Brick masonry is one of the oldest building materials that we still use today. It has been around for centuries, and it will be used in our buildings for many years to come. Brick and mortar add a lot to any home, including curb appeal. A brick wall can also add value and style to your property, as well as add much-needed protection from the natural elements.

However, brick and mortar can be difficult to maintain as it needs a lot of work to keep up with the demands imposed by the environment. This blog post will explore how you can protect your investment in brick or masonry by sealing it before problems arise.

Using The Wrong Mortar When Dealing with Historic Bricks

The use of modern mortar on older brick is an all too common problem. While it often looks attractive, it can be troublesome over time causing problems that are not easily fixed. 

Traditional mortar consisted of lime mixed with water. As a result, they are much softer than the modern ones. Lime mortars are an excellent option for homeowners who want to refurbish their older bricks. They can be applied as a thin skim coat or mixed into existing cement-based compounds to create a lime/cement blend. Lime is made up of calcium and silicates, which react with water and heat to harden.

When you use Portland cement to restore old walls made with historic brickwork, an alkali-silica reaction will occur, which causes cracks to form over time. Portland cement also contains carbon steel fibers that corrode when exposed to water, forming rust particles that contaminate the porous materials historic bricks are made of.

To prevent this issue from arising, it’s essential to make sure that the mortar you are using is compatible with the era of your brick. Moreover, always check with a professional before starting any project like this, just to make sure you’re doing everything correctly and safely.

Severe Efflorescence

Efflorescence is a salt deposit that appears as a whitish powdery substance with an alkaline pH level. It may also appear as water droplets on building materials such as mortar joints or bricks. These deposits are often white and can be unsightly, depending on their location.

There are many reasons for efflorescence, including improper cement mixing during construction, groundwater infiltration through cracks in the wall, chemical reactions between acid rain and aluminum-based paint coatings, or rusting metal.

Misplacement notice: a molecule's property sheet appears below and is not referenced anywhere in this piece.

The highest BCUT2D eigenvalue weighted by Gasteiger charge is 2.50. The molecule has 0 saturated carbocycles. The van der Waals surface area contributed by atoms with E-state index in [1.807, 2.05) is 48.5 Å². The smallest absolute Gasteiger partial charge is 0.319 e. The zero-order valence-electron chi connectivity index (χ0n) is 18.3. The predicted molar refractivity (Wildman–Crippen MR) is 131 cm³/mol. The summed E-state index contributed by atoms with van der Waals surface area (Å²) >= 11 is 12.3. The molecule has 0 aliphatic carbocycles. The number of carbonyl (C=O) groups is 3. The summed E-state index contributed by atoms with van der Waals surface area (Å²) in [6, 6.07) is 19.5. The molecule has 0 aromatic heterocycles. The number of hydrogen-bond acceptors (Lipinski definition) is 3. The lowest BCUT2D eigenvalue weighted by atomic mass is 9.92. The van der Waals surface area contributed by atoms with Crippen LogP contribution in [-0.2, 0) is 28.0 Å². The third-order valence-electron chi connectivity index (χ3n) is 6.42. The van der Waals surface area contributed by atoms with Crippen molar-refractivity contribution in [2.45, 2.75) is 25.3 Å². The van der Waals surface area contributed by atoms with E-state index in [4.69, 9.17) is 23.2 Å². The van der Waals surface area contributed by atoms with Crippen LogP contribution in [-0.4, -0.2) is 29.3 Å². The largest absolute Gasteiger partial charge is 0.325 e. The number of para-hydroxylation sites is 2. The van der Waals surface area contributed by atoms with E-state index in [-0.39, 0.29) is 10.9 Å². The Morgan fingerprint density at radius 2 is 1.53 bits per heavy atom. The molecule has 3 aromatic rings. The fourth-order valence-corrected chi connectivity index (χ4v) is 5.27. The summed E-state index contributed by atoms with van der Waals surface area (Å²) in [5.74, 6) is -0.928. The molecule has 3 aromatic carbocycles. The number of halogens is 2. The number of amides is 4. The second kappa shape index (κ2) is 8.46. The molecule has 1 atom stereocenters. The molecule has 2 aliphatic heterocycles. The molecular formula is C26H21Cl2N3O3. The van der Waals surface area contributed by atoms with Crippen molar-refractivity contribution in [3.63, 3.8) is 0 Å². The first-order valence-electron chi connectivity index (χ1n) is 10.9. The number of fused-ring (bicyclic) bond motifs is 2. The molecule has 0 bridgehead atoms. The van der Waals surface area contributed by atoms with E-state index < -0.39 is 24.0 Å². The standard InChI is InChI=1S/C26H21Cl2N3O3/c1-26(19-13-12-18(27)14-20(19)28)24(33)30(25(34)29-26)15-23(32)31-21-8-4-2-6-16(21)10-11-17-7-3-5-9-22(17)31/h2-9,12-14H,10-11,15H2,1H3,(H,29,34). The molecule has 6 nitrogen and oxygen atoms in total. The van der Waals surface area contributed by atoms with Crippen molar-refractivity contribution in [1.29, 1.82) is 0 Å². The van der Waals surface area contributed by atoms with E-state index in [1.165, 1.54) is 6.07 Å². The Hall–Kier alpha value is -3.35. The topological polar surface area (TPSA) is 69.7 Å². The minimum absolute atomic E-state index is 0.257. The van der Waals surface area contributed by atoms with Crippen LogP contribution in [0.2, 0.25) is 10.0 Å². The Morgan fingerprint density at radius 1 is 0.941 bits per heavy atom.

Efflorescence can be prevented by caulking, flashing, and dripping or weeping holes. Caulking is a great way to seal up any gaps in the exterior of your home that may trap moisture and cause efflorescence. Flashing around windows and doors will also prevent water from seeping into joints where it could come into contact with an efflorescent material. Finally, drip or weep holes are small openings at the bottom of walls below windows and doors, allowing for drainage when they get clogged by efflorescent material. All three methods work together to provide a system of protection against this common problem!

Corrosion and Rust

Most masonry walls are constructed with a mixture of mortar which is usually composed of lime and water. Over time, the mortar can absorb moisture from the air, leading to corrosion and rust within the wall. This can cause severe cracks over time that may compromise the structural integrity of your home’s foundation.

Proper installation is the best defense against corrosion and rust in brick masonry. You should mix brick mortar to medium consistency, and the mortar should not be too wet or dry when applied to the wall because it will cause cracking or chipping later down the road. Once bricks are installed, they must have a minimum clearance from any other building materials by 2 inches on all sides due to shrinkage during drying, leading to cracks in the mortar joints. 

It is also essential to regularly check for signs of corrosion or rust on masonry walls to prevent these issues before they happen.

Poorly Installed Flashing

The installation of flashing, a key component in brick masonry work. Flashing is designed to protect the structure from water intrusion and corrosion by diverting water from the wall’s surface. However, inadequate or improperly installed flashing can lead to costly repairs down the road.

One common flashing issue is inadequate weep holes. The hole might be too small or not in the right place, or there might not be enough holes, in general, to allow all of the condensation steam to be released. To prevent this issue from arising, the hole should be located at least one inch above the bottom edge of the window or door and must extend at least four inches past each side.

Lack of Regular Maintenance

As a homeowner, you know the importance of regular maintenance when it comes to your home. This is especially important for brick masonry. Neglecting regular upkeep can lead to severe problems that may not be easily fixed or repaired. These include cracks in bricks, erosion on mortar joints, and spalling of brick faces caused by freeze-thaw cycles.

Power washing and sandblasting are two usual ways to clean brick and mortar. Power washing uses high-pressure water jets to remove dirt, whereas sandblasting uses abrasive materials like sand or glass beads to dissolve the surface layer of the bricks to expose their natural color.

Related: All About Masonry: A Comprehensive Guide